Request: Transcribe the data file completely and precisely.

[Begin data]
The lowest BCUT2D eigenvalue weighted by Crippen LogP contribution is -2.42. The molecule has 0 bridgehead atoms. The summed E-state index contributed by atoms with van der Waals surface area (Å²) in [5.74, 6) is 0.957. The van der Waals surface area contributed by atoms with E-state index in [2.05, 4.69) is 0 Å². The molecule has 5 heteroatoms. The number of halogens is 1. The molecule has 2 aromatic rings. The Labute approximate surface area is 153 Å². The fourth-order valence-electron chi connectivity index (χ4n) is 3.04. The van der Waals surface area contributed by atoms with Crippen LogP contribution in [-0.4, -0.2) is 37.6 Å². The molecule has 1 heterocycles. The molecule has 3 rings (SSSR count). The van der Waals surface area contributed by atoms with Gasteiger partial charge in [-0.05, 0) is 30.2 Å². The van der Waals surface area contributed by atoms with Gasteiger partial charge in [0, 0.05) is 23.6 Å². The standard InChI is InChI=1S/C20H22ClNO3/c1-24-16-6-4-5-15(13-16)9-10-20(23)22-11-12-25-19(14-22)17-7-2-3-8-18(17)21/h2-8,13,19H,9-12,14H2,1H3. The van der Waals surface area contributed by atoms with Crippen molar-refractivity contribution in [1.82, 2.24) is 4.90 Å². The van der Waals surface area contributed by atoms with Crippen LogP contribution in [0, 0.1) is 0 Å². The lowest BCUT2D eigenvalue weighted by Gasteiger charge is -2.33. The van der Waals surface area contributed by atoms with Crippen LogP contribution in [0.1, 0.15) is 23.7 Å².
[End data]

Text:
The lowest BCUT2D eigenvalue weighted by Crippen LogP contribution is -2.42. The molecule has 0 bridgehead atoms. The summed E-state index contributed by atoms with van der Waals surface area (Å²) in [5.74, 6) is 0.957. The van der Waals surface area contributed by atoms with E-state index in [2.05, 4.69) is 0 Å². The molecule has 5 heteroatoms. The number of halogens is 1. The molecule has 2 aromatic rings. The Labute approximate surface area is 153 Å². The fourth-order valence-electron chi connectivity index (χ4n) is 3.04. The van der Waals surface area contributed by atoms with Crippen LogP contribution in [-0.4, -0.2) is 37.6 Å². The molecule has 1 heterocycles. The molecule has 3 rings (SSSR count). The van der Waals surface area contributed by atoms with Gasteiger partial charge in [-0.05, 0) is 30.2 Å². The van der Waals surface area contributed by atoms with Gasteiger partial charge in [0, 0.05) is 23.6 Å². The standard InChI is InChI=1S/C20H22ClNO3/c1-24-16-6-4-5-15(13-16)9-10-20(23)22-11-12-25-19(14-22)17-7-2-3-8-18(17)21/h2-8,13,19H,9-12,14H2,1H3. The van der Waals surface area contributed by atoms with Crippen molar-refractivity contribution in [1.82, 2.24) is 4.90 Å². The van der Waals surface area contributed by atoms with Crippen LogP contribution in [0, 0.1) is 0 Å². The lowest BCUT2D eigenvalue weighted by Gasteiger charge is -2.33. The van der Waals surface area contributed by atoms with Crippen LogP contribution in [0.1, 0.15) is 23.7 Å².